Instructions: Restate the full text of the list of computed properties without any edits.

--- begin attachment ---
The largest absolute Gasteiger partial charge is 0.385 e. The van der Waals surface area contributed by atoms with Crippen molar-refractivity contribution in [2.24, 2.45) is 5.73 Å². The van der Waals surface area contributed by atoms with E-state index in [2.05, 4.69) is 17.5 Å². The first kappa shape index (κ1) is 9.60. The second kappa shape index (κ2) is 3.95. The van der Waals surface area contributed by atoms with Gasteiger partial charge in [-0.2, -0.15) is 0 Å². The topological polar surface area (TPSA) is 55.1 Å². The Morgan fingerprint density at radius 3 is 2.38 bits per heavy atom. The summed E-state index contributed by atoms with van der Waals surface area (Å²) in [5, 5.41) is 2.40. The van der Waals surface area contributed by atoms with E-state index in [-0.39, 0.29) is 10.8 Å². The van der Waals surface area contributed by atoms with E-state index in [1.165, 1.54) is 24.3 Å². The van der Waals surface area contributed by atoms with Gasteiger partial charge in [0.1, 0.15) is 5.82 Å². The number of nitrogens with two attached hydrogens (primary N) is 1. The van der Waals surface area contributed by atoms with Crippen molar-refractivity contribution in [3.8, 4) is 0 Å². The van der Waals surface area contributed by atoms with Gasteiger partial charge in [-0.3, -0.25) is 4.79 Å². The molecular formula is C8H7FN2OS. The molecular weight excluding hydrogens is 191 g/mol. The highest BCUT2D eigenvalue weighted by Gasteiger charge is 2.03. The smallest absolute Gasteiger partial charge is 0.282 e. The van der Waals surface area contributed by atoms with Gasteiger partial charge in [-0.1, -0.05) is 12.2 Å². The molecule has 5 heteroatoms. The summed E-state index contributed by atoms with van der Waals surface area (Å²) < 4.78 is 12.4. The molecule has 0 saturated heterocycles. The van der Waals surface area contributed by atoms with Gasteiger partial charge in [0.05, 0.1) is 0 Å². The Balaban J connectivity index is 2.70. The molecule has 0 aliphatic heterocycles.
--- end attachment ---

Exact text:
The largest absolute Gasteiger partial charge is 0.385 e. The van der Waals surface area contributed by atoms with Crippen molar-refractivity contribution in [2.24, 2.45) is 5.73 Å². The van der Waals surface area contributed by atoms with E-state index in [2.05, 4.69) is 17.5 Å². The first kappa shape index (κ1) is 9.60. The second kappa shape index (κ2) is 3.95. The van der Waals surface area contributed by atoms with Gasteiger partial charge in [-0.2, -0.15) is 0 Å². The topological polar surface area (TPSA) is 55.1 Å². The Morgan fingerprint density at radius 3 is 2.38 bits per heavy atom. The summed E-state index contributed by atoms with van der Waals surface area (Å²) in [5, 5.41) is 2.40. The van der Waals surface area contributed by atoms with E-state index in [-0.39, 0.29) is 10.8 Å². The van der Waals surface area contributed by atoms with E-state index in [1.165, 1.54) is 24.3 Å². The van der Waals surface area contributed by atoms with Gasteiger partial charge in [0.1, 0.15) is 5.82 Å². The number of nitrogens with two attached hydrogens (primary N) is 1. The van der Waals surface area contributed by atoms with Crippen molar-refractivity contribution in [3.8, 4) is 0 Å². The van der Waals surface area contributed by atoms with Gasteiger partial charge in [-0.3, -0.25) is 4.79 Å². The molecular formula is C8H7FN2OS. The molecular weight excluding hydrogens is 191 g/mol. The highest BCUT2D eigenvalue weighted by Gasteiger charge is 2.03. The smallest absolute Gasteiger partial charge is 0.282 e. The van der Waals surface area contributed by atoms with Gasteiger partial charge in [-0.1, -0.05) is 12.2 Å². The molecule has 5 heteroatoms. The summed E-state index contributed by atoms with van der Waals surface area (Å²) < 4.78 is 12.4. The molecule has 0 saturated heterocycles. The van der Waals surface area contributed by atoms with Gasteiger partial charge in [0.05, 0.1) is 0 Å². The Balaban J connectivity index is 2.70. The molecule has 0 aliphatic heterocycles.